David Cameron should be given credit for making ‘dementia’ the topic for discussion of the G8 on 11th December 2013. But the event runs the risk of being a trade fair for the pharmaceutical industry, becoming increasingly desperate to prove their worth in dementia and society.
However, it is widely acknowledged that cholinesterase inhibitors, drugs that boost levels of acetylcholine in the brain to improve attention and memory, have a modest effect if that in the majority of patients with early dementia of the Alzheimer type (‘dementia of the Alzheimer type’). There is no robust evidence that they slow down disease progression in humans from human studies of patients.
Many senior academic experts feel conversely that there has been insufficient attention put into interventions that actually do help people to live well with DAT. Such interventions include improving the design of the home, design of the built environment (including signage and pavements), non-statutory advocacy, dementia-friendly communities, assistive technology and ambient living innovations.
On Wednesday 4th December 2013, a ‘research summit’ was held for the press for “research into dementia”. The main focus of this research summit was how can one best predict who will get dementia or when, do we even know what causes dementia yet, what “cures” are there in the pipeline, what can be done to prevent dementia, what obstacles are pharmacological researchers facing, does Pharma have sufficient resources, and what needs to be done to make the Dementia Summit a success.
The focus of this ‘summit’ into ‘research into dementia’ was not living well with dementia, which is a gobsmacking tragedy for all those involved in promoting living well with dementia.
What is overwhelmingly absent is a ‘person centred approach’ which has been a major force for good in contemporary dementia care in England.
The panel members, according to the brief, were: Dr Doug Brown, Director of Research and Development, Alzheimer’s Society; Prof Nick Fox, Professor of Neurology, MRC Senior Clinical Fellow, Institute of Neurology, University College London; Prof Simon Lovestone, Professor of Old Age Psychiatry, Director of NIHR Biomedical Research Centre for Mental Health at the South London and Maudsley NHS Trust and Institute of Psychiatry, King’s College London and Lead for the Translational Research Collaboration in Dementia (a network of 6 centres established by the NIHR); Prof Peter Passmore, Professor of Old Age Psychiatry, Queen’s College Belfast and Lead for Dementia for The British Geriatrics Society; and Dr Eric Karran, Director of Research, Alzheimer’s Research UK.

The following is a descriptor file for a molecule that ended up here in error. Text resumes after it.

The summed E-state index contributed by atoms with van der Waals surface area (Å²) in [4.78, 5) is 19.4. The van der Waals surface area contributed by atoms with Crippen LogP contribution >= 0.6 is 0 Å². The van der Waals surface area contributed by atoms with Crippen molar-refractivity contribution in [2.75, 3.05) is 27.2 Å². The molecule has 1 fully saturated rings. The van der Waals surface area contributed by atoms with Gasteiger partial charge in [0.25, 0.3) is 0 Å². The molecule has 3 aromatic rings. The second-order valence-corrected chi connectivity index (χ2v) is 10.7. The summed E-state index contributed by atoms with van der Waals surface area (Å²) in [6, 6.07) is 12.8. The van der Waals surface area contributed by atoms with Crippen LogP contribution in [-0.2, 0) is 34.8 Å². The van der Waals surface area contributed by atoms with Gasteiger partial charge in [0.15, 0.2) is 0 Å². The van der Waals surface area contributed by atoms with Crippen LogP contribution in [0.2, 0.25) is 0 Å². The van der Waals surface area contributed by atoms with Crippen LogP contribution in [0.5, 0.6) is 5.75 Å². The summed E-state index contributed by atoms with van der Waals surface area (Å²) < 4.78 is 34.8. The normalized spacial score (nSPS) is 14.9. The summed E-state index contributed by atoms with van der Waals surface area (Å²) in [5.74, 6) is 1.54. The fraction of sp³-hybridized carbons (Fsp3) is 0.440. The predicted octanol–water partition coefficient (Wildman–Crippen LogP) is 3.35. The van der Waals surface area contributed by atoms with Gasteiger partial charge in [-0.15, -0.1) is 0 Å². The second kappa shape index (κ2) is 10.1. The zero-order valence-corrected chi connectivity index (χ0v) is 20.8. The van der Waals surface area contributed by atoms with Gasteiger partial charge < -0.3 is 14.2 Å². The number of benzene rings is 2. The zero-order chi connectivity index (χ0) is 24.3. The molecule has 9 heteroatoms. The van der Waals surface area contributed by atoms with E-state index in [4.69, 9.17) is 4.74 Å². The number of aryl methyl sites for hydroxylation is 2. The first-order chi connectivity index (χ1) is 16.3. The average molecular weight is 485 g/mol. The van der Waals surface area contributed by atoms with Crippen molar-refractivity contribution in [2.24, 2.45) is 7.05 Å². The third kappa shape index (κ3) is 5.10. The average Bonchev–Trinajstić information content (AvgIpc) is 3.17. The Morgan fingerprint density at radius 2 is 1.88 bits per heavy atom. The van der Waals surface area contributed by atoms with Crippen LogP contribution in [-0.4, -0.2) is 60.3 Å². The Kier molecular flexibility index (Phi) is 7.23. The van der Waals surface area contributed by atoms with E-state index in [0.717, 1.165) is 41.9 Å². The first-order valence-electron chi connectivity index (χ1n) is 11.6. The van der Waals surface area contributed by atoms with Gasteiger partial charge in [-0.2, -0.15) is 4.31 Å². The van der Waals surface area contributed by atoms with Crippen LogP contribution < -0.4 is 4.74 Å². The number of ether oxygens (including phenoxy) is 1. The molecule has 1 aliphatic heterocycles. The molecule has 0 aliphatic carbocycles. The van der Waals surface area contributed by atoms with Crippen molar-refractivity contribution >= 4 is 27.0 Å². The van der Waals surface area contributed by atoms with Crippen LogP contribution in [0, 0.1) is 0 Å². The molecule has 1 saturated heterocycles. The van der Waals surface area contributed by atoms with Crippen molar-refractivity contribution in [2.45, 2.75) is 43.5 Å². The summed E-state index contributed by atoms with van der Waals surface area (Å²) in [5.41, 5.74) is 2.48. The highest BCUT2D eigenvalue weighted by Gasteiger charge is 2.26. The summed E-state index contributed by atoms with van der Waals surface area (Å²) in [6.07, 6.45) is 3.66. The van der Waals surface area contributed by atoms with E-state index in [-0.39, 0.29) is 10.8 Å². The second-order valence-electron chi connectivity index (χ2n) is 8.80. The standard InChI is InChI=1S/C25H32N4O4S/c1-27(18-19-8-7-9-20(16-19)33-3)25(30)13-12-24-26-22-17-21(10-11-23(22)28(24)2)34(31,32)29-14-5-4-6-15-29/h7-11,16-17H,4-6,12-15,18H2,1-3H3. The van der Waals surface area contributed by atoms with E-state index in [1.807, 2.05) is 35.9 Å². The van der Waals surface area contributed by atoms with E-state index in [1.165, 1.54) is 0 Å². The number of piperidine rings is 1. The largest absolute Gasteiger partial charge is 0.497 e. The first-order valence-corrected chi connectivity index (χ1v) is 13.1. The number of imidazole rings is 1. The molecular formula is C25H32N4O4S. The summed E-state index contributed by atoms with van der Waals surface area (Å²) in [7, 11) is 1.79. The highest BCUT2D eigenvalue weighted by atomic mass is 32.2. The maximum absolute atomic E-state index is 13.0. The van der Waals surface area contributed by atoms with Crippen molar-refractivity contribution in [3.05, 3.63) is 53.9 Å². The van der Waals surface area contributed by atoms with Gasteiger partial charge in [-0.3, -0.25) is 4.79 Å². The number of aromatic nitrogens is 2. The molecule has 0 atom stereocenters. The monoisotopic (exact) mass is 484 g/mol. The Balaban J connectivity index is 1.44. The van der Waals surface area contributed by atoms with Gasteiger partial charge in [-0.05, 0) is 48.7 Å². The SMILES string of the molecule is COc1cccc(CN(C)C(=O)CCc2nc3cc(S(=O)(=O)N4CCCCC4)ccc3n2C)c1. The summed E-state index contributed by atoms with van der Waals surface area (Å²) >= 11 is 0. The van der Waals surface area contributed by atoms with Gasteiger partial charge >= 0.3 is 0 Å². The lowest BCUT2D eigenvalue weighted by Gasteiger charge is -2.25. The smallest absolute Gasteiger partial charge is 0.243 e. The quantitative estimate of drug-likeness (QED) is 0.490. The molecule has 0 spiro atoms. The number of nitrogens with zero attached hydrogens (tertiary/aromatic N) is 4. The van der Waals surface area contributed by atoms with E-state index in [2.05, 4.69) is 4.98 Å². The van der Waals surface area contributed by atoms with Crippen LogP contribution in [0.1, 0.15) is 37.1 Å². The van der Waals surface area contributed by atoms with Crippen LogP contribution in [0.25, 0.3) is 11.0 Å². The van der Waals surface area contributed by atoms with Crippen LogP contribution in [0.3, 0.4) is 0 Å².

To show how little there was on wellbeing, and discussing innovative ways to allow people to live well with dementia, here’s the official write up from the BMJ this week:
“Nick Fox, professor of neurology and a Medical Research Council senior clinical fellow at the Institute of Neurology at University College London, said, “We should be asking the G8 collectively to double the research spending on dementia within five years.
“And I think there is a lovely equitable way of looking at this. We ask the G8 countries to commit 1% of their dementia costs to add another doubling of research spending within 10 years.”
Brown said the aims of the research were to enable more accurate and timely diagnosis of dementia; to create disease modifying treatment to try to stop, slow, or reverse the condition; and to find drugs to treat the symptoms. Most importantly, he said, researchers needed to understand how dementia developed to enable the risk to be reduced and onset of dementia to be prevented or at the very least delayed. “If we could delay the onset by five years we could probably cut the numbers of [people with] dementia in half,” he said.
Fox said that past trials of treatments had concentrated on people with symptoms of the disease, which was “like trialling chemotherapy when people are already in a hospice.” Now, he said, treatments were beginning to be tested in people who were at higher risk of dementia because they had a family history or other genetic risk factors or because scans had shown early features of the disease.
Scans and other techniques could then be used to track the effects of treatment before symptoms appeared. “Only if we can identify people where we can see whether our therapies are having an effect will we ever make progress,” Fox said.
Peter Passmore, professor of old age psychiatry at Queen’s College Belfast and the British Geriatrics Society’s lead on dementia, said that as more was known about the mechanism of dementia, researchers were looking at drugs licensed for other conditions that might impinge on those mechanisms. “That’s cheaper drug development: those drugs are off patent,” he said.”